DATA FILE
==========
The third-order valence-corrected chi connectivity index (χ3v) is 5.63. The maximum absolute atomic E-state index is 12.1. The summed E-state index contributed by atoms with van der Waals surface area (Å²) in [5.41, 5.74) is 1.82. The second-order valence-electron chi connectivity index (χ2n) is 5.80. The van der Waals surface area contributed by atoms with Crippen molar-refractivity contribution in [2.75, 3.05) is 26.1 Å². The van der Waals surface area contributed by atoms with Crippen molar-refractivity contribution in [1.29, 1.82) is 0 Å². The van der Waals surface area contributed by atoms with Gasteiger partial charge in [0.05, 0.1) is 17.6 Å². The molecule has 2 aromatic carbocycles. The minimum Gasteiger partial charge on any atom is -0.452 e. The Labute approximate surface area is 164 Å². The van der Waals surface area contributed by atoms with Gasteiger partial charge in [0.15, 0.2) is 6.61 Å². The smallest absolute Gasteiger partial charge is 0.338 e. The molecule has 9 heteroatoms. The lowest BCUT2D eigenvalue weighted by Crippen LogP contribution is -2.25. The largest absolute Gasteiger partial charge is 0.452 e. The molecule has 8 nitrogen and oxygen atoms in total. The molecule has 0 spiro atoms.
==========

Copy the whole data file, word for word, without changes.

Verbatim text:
The third-order valence-corrected chi connectivity index (χ3v) is 5.63. The maximum absolute atomic E-state index is 12.1. The summed E-state index contributed by atoms with van der Waals surface area (Å²) in [5.41, 5.74) is 1.82. The second-order valence-electron chi connectivity index (χ2n) is 5.80. The van der Waals surface area contributed by atoms with Crippen molar-refractivity contribution in [2.75, 3.05) is 26.1 Å². The van der Waals surface area contributed by atoms with Crippen molar-refractivity contribution in [1.29, 1.82) is 0 Å². The van der Waals surface area contributed by atoms with Gasteiger partial charge in [0.05, 0.1) is 17.6 Å². The molecule has 2 aromatic carbocycles. The minimum Gasteiger partial charge on any atom is -0.452 e. The Labute approximate surface area is 164 Å². The van der Waals surface area contributed by atoms with Gasteiger partial charge in [0.15, 0.2) is 6.61 Å². The smallest absolute Gasteiger partial charge is 0.338 e. The molecule has 9 heteroatoms. The lowest BCUT2D eigenvalue weighted by Crippen LogP contribution is -2.25. The largest absolute Gasteiger partial charge is 0.452 e. The molecule has 8 nitrogen and oxygen atoms in total. The molecule has 0 spiro atoms.